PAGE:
New Training Benefit in Budget 2019
A Positive Initiative Welcomed By Canada’s
Association of National Career Colleges
OTTAWA – Dr. Michael McAllister, chairman of the National Association of Career Colleges, welcomes the federal government plan to further assist Canadians in meeting their skill sets for tomorrow’s jobs and careers.
Tuesday’s federal Liberal budget proposed more than $1.7 billion in planned new spending over five years, to help workers prepare for shifts in Canada’s labour market.
The Liberal proposal would provide a $250 refundable tax credit, accumulating over time, to allow workers to offset the costs of learning new job skills. The plan, to cost $710 million over the next five years, would be available to Canadian workers earning between $10,000 and about $150,000 a year.
The budget document says the credit is expected to launch in late 2020 and will apply against the cost of programs at eligible universities, colleges and institutions.
“We are certain that Canada’s private career colleges can assist workers in a major way in planning and delivering on the training necessary for their next career,” said Dr. McAllister.
The government also plans to create a new employment insurance benefit for those who take time off from work to attend a training program, up to a maximum of 55 per cent of earnings. That program carries a price tag of $1.04 billion over five years.
Only those who qualify for employment insurance would be eligible for the four weeks of leave, redeemable within a four-year period. It would also require the federal government to negotiate labour code changes with provinces whose jurisdictions cover approximately 90 per cent of Canadian workers.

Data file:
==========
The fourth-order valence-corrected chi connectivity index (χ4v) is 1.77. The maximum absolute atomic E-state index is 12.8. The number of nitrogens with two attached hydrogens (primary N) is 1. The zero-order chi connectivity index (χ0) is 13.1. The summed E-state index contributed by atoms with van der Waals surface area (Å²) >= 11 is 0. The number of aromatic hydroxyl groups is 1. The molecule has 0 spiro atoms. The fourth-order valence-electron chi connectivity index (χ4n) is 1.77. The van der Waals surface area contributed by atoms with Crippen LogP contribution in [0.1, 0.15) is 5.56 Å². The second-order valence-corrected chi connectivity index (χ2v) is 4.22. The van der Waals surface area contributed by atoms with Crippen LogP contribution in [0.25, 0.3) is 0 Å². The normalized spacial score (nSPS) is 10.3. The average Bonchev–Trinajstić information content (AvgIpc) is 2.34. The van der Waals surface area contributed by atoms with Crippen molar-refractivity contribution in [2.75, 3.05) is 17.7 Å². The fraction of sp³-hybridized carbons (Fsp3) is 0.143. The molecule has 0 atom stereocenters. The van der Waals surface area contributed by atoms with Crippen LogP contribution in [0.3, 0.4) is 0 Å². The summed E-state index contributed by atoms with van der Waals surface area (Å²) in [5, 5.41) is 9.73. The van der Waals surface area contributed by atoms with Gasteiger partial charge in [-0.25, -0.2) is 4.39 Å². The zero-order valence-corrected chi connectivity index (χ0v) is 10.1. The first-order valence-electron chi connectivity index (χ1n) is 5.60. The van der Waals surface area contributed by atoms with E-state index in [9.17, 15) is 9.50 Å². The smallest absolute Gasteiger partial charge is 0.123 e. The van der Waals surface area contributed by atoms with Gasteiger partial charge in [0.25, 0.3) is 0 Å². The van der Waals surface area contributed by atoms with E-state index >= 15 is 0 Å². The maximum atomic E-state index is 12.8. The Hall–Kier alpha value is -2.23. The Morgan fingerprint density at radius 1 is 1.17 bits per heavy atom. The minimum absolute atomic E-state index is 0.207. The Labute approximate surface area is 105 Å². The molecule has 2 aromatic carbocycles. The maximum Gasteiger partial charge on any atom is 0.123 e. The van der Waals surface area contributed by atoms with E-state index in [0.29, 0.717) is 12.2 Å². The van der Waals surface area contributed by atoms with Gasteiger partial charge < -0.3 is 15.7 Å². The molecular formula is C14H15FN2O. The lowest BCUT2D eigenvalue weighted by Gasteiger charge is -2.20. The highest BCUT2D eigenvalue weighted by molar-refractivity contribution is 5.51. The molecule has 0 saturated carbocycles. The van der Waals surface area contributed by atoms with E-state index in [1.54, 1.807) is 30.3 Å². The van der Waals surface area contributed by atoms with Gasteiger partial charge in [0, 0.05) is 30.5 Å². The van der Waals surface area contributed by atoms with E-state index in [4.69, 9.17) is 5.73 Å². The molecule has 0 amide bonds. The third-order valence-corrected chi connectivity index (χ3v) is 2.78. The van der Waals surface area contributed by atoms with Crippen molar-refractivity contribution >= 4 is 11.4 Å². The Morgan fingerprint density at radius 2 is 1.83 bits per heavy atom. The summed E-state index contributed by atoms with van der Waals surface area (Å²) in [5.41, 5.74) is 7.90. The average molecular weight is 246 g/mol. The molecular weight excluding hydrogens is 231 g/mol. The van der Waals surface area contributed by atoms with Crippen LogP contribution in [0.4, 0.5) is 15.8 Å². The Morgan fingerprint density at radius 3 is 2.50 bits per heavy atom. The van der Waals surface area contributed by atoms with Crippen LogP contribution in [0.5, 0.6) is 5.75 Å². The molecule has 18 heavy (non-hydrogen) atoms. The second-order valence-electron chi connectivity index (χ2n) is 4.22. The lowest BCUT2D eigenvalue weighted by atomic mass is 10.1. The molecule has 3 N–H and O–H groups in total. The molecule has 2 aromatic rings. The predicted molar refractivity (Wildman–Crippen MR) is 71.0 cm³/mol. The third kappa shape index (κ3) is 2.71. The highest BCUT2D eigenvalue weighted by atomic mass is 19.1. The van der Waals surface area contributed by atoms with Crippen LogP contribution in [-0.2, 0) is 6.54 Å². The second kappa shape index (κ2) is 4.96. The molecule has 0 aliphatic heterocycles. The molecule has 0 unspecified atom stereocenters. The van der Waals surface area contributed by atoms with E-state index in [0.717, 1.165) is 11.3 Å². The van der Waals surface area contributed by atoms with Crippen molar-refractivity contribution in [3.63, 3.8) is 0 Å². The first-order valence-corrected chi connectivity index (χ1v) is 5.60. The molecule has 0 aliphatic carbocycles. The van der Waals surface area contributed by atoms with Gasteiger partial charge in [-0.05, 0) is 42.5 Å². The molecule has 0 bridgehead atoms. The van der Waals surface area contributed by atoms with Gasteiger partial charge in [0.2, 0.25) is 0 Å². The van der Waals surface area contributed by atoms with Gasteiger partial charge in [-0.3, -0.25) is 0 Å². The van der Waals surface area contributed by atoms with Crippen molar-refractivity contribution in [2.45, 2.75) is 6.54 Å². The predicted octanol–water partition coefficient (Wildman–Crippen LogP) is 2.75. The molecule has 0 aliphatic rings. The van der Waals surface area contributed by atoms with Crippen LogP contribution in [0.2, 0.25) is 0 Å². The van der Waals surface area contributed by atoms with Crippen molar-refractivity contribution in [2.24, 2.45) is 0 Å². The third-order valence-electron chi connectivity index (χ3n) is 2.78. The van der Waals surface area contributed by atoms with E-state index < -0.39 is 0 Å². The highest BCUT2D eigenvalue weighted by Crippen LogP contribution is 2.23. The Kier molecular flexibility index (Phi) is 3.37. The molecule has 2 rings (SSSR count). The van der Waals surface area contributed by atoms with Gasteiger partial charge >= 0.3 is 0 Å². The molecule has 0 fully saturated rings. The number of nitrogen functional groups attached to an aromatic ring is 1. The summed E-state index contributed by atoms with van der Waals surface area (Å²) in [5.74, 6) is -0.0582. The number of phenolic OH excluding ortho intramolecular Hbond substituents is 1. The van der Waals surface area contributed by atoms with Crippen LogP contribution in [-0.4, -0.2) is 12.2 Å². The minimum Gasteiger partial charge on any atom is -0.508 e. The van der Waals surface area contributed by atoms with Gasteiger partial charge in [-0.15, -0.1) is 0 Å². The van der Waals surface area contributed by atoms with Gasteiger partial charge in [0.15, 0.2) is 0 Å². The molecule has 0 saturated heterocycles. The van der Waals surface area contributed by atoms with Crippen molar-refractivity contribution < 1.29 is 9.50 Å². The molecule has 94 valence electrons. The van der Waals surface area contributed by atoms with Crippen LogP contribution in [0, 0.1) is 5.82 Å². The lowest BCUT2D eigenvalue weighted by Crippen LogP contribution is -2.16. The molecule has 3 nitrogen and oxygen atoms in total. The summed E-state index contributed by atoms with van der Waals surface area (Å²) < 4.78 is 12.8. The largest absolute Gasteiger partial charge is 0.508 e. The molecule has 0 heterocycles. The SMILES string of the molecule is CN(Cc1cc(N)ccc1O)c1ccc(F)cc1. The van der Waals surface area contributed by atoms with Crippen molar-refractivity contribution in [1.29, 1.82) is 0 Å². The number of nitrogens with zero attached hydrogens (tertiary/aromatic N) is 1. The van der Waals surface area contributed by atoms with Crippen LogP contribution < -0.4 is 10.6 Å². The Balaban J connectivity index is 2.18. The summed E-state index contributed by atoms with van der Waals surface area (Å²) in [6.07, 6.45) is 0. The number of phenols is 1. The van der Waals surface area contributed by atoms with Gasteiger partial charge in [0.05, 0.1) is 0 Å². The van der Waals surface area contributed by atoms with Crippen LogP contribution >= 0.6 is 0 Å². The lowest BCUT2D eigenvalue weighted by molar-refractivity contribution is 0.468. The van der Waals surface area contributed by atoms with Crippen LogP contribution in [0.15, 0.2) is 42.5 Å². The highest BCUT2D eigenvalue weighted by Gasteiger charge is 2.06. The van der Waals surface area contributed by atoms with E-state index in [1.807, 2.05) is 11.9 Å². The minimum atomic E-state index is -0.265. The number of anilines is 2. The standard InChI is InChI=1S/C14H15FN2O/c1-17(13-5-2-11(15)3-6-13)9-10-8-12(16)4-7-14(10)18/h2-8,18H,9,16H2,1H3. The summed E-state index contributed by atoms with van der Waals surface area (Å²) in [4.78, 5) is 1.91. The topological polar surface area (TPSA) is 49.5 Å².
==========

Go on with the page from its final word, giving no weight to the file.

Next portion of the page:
“There is always a challenge for government to be aware of the jobs that need to be filled, and the skills needed by workers looking for employment. This new program should help in that aspect and it is important to note that the adaptability of private career colleges can help close that gap,” said Dr. McAllister.
“Canada has a very low unemployment rate, but there are substantial job vacancies in some fields and that highlights the need to align the current skills offered with current skills needed,” added Dr. McAllister.
Past Liberal budgets have put billions into job-training programs that are largely the domain of provincial governments, hoping to cut poverty rates and get more people into the labour force. The new spending unveiled Tuesday is part of a group of measures that include lower interest rates for student loans, a revamped youth employment strategy and new parental leave options for student researchers and postdoctoral fellows who receive money from a granting council.
“The National Association of Career Colleges is prepared to work with the government in addressing the skills training needs of all Canadians as we move through an economy where lifelong careers are disappearing and Canadians recognize the benefits of continuous education to meet the needed skill sets for tomorrow’s economy,” said Dr. McAllister in closing.
For information please contact:
CEO of the National Association of Career Colleges